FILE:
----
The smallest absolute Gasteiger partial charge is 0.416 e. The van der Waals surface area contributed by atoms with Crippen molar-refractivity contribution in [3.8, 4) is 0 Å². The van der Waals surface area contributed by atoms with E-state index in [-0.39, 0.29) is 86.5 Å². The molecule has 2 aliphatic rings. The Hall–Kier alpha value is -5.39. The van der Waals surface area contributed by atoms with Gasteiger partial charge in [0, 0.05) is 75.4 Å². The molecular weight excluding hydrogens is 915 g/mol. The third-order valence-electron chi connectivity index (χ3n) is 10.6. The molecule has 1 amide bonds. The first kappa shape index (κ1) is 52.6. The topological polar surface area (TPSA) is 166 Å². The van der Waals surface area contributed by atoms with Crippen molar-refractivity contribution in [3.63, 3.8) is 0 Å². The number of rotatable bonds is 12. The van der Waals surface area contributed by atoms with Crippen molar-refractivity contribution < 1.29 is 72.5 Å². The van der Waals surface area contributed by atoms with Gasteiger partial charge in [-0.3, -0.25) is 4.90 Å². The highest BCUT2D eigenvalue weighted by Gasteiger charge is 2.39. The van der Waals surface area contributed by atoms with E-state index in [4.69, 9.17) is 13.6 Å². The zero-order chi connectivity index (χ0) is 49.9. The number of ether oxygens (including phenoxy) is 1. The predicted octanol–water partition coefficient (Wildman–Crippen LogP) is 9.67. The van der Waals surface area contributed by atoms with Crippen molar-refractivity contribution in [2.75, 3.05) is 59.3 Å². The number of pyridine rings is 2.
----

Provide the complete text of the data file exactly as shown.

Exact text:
The smallest absolute Gasteiger partial charge is 0.416 e. The van der Waals surface area contributed by atoms with Crippen molar-refractivity contribution in [3.8, 4) is 0 Å². The van der Waals surface area contributed by atoms with E-state index in [-0.39, 0.29) is 86.5 Å². The molecule has 2 aliphatic rings. The Hall–Kier alpha value is -5.39. The van der Waals surface area contributed by atoms with Gasteiger partial charge in [0, 0.05) is 75.4 Å². The molecular weight excluding hydrogens is 915 g/mol. The third-order valence-electron chi connectivity index (χ3n) is 10.6. The molecule has 1 amide bonds. The first kappa shape index (κ1) is 52.6. The topological polar surface area (TPSA) is 166 Å². The van der Waals surface area contributed by atoms with Crippen molar-refractivity contribution in [3.63, 3.8) is 0 Å². The number of rotatable bonds is 12. The van der Waals surface area contributed by atoms with Crippen molar-refractivity contribution < 1.29 is 72.5 Å². The van der Waals surface area contributed by atoms with Gasteiger partial charge in [-0.3, -0.25) is 4.90 Å². The highest BCUT2D eigenvalue weighted by Gasteiger charge is 2.39. The van der Waals surface area contributed by atoms with E-state index in [4.69, 9.17) is 13.6 Å². The zero-order chi connectivity index (χ0) is 49.9. The number of ether oxygens (including phenoxy) is 1. The predicted octanol–water partition coefficient (Wildman–Crippen LogP) is 9.67. The van der Waals surface area contributed by atoms with Crippen molar-refractivity contribution in [2.75, 3.05) is 59.3 Å². The number of pyridine rings is 2.